Emily Thornberry to take legal action against Caroline Flint over claim she called Leave voters ‘stupid'
Labour's Emily Thornberry has said she is taking legal action against former MP Caroline Flint over claims she called Brexit supporters "stupid".
In an extraordinary row, the Shadow Foreign Secretary accused the ex-Don Valley MP of trying to "make up s*** about me".
Ms Flint, who lost her heavily-Leave backing seat in Thursday's election defeat for Labour, on Sunday claimed that Ms Thornberry told a colleague in a pro-Brexit seat: "I’m glad my constituents aren’t as stupid as yours.”
She made the comments while accusing several pro-Remain Labour frontbenchers of “contributing” to Labour’s crushing defeat on Thursday.
It is now understood that Ms Thornberry contacted Ms Flint yesterday, giving her a day to retract the comment, and has now instructed lawyers after no retraction was made.
Speaking to Sky News on Monday, Ms Thornberry said: "I've contacted her and I've said to her, please withdraw, I'll give you until the end of the day. And she hasn't. So I've had to go to solicitors.
"People can slag me off, as long as it's true, I can take it on the chin. But they can't make up s*** about me - and if they do, I have to take it to the courts.
"It's ridiculous, absolutely ridiculous. I have better things to think about than people going on television and making up s***. I have no idea what's in her head.”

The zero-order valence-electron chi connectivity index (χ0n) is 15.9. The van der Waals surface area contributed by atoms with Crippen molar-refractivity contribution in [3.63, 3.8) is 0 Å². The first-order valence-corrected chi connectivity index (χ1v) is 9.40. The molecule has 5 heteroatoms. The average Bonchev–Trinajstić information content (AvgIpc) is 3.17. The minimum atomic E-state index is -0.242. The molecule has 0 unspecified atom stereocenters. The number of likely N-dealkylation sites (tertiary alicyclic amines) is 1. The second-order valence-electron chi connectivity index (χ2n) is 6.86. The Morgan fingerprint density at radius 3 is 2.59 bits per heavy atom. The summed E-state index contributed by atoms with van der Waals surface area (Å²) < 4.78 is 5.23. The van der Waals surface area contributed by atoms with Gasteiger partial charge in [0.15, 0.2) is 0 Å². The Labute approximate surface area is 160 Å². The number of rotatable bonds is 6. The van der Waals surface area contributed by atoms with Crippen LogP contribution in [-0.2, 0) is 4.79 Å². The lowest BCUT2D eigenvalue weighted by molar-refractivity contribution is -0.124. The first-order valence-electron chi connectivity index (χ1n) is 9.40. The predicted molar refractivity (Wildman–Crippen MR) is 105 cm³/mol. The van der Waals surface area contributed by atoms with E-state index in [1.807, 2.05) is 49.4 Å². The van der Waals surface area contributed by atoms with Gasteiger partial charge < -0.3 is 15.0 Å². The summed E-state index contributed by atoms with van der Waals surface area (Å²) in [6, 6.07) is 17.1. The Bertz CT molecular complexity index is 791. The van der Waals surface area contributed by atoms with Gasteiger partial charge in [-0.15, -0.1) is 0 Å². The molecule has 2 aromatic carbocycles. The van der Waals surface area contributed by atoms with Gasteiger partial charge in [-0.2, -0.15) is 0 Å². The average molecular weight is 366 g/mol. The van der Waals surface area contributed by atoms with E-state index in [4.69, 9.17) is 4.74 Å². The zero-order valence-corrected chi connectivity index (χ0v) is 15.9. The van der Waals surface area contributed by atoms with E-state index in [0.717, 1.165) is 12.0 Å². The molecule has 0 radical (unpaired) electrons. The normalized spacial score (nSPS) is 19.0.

Ms Thornberry added: "All I can tell you is that you can't go on national television and make up s*** and not expect to be taken to the courts and that's what I'm afraid I'm having to do."
The row comes after Labour suffered its worst defeat since the 1930s, losing 59 seats - many of which had been held by the party for decades.
Ms Thornberry is among MPs expected to put their name forward to replace Labour leader Jeremy Corbyn, who is set to step down next year.
Lisa Nandy, who revealed this weekend that she is "seriously considering" a run for the Labour leadership, meanwhile resisted calls to wade into the row between two "friends of mine".
She told the BBC: "I could pick a side and get stuck in or I could just ring them both up and say can we all work together please? We've got bigger things at stake.
"And actually, having known Caroline and Emily for ten years now, I like and respect them both: I'm fairly sure they would respond to that."